Allium Roseum Flower (Rosy Garlic)

Allium Roseum Flower, commonly called rosy garlic plant from the amaryllidaceae family. This rarely aquatic plant, selected with the name of tears of the virgin or wild garlic, is characterized by its floriferous and triangular stem between 10-45 cm high.

It also has roots and three sharp edges that are accompanied in addition to a strong and peculiar garlic smell, which is why it is also called garlic. 

With white petals, medium-wide veins and green in color, this species belongs to the liliopid class and the lilidae subclass, and forms more than a thousand species of bulbous plants, most of them from the Northern Hemisphere.


Allium Roseum Flower they are native to the Western Mediterranean, the Canary Islands, Madeira, Northwest Africa and have been naturalized by European countries.

They also come from Australia, North America, New Zealand, South of Great Britain and Argentina, in the latter they grow wild and bloom from mid-winter to early spring, showing small white, straight, bell-shaped and hanging flowers.


Its generic name is Allium and it was already known by the Greeks and the Romans, although its real origin is Celtic and its meaning is “burning”, referring to the strong and peculiar acrid smell that it gives off. From the systematic point of view they belong to the eukaryotic domain, that is, they are cells with a high degree of organization.

More important than we imagine, this aromatic and delicate-looking plant is also edible.

From its elongated and whitish bulbs grow long ribbon-shaped leaves and their pretty flowers, which appear in early spring in groups of three or more (inclined umbel-like inflorescence) and are dome-shaped. Its natural habitat is the forests, grasslands and the humid and shady Mediterranean lands near the streams.

The bulbs are usually planted in the fall at a depth calculated to be twice their size and very close to each other; It is also customary to grow them in planters and pots.

The Allium Roseum Flower is very good in shady or semi-shady places, they are cool weather and resist temperatures as low as -12 °.

They thrive in soils with relative humidity and good drainage and whose acidic, neutral or alkaline PH is ideal. Substrate are not required for this type of plant and they resist short dry periods without problems, what they do not tolerate is waterlogging.

In addition to being cultivated, the Allium Roseum Flower uses antophiles and insects to pollinate its white flowers.

The fruit of this plant is a capsule approximately 6 mm long and whose contents are black seeds, both the bulb and the leaves being edible; once dried, the fruit is used in crafts.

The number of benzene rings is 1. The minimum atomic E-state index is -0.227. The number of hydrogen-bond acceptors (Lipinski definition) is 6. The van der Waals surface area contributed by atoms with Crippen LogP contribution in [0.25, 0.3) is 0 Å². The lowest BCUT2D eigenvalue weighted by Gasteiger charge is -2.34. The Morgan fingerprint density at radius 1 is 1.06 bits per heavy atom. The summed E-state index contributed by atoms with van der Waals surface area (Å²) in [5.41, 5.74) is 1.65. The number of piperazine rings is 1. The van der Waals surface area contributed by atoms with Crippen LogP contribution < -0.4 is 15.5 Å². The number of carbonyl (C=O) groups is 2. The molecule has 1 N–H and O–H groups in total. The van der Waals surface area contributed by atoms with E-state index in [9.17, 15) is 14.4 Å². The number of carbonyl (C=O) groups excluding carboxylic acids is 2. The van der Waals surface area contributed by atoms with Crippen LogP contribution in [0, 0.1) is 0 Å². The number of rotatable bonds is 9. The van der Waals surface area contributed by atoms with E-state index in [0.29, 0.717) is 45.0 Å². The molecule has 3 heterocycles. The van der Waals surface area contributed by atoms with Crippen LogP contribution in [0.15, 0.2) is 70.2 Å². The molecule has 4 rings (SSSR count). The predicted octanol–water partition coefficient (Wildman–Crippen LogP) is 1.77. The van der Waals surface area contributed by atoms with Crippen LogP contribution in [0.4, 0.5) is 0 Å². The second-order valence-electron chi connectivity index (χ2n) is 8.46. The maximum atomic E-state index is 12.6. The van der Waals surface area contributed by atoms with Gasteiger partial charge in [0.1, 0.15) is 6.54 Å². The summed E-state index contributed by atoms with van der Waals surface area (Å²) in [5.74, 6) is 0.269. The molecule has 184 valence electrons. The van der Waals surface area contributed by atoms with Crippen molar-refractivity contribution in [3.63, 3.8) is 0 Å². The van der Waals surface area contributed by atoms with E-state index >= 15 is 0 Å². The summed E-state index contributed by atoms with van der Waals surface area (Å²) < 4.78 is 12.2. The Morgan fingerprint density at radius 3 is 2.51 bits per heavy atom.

If you choose to have this perennial bulbous plant in gardens, it is advisable to keep it under control because it expands and becomes invasive by forming dense colonies, and by multiplying with the small bulbs that in turn originate from the mother bulb. 

Various antibacterial properties are attributed to this singular plant, it is also used in cases of regularization of arterial hypertension, since wild garlic, as it is also known, eliminates toxins from our body.

This variety, also called pyramidal garlic, is considered very resistant to pests and diseases.

Allium Roseum Flower triquetrum bulbs are used in cooking recipes just as we do with commercial garlic that we know and use for our daily use. By chopping them very fine and mixing them with butter, a garlic butter very similar to the original is obtained, thus preparing the garlic bread.

They are a good substitute for garlic as such and it is also often mixed with ginger and as a dressing for any dish, especially for those made with mushrooms and mushrooms.

In the ornamental area, they are also used to cover slopes, alpine gardens, shady rockeries or undergrowth, since they usually form large massifs.

How to care for the Allium Roseum Flower

They can be used on edges, as coverings on slopes, alpine gardens and shaded rockeries or in the undergrowth. It is also possible to grow them in pots and planters.

The Tears of the Virgin live well in shady or semi-shaded exposures (in full sun if the summer is not very hot) and in rather cool climates. Frost resistant to -12 ºC.

They are able to thrive in any type of soil that retains a little moisture (organic matter) but drains well. The sowing of the bulbs is carried out in autumn at a depth of twice its size and at a rate of about 30-40 specimens per m2.

Irrigation will be frequent so that the soil always has a certain degree of humidity but without overwatering, although it resists well a few days of drought. 

Substrate is usually not required

They do not need pruning but dry leaves can be removed in winter.

It tends to expand so we must monitor its growth.

These resistant plants do not usually present serious pest and disease problems.

They multiply by dividing bulbs or from seeds.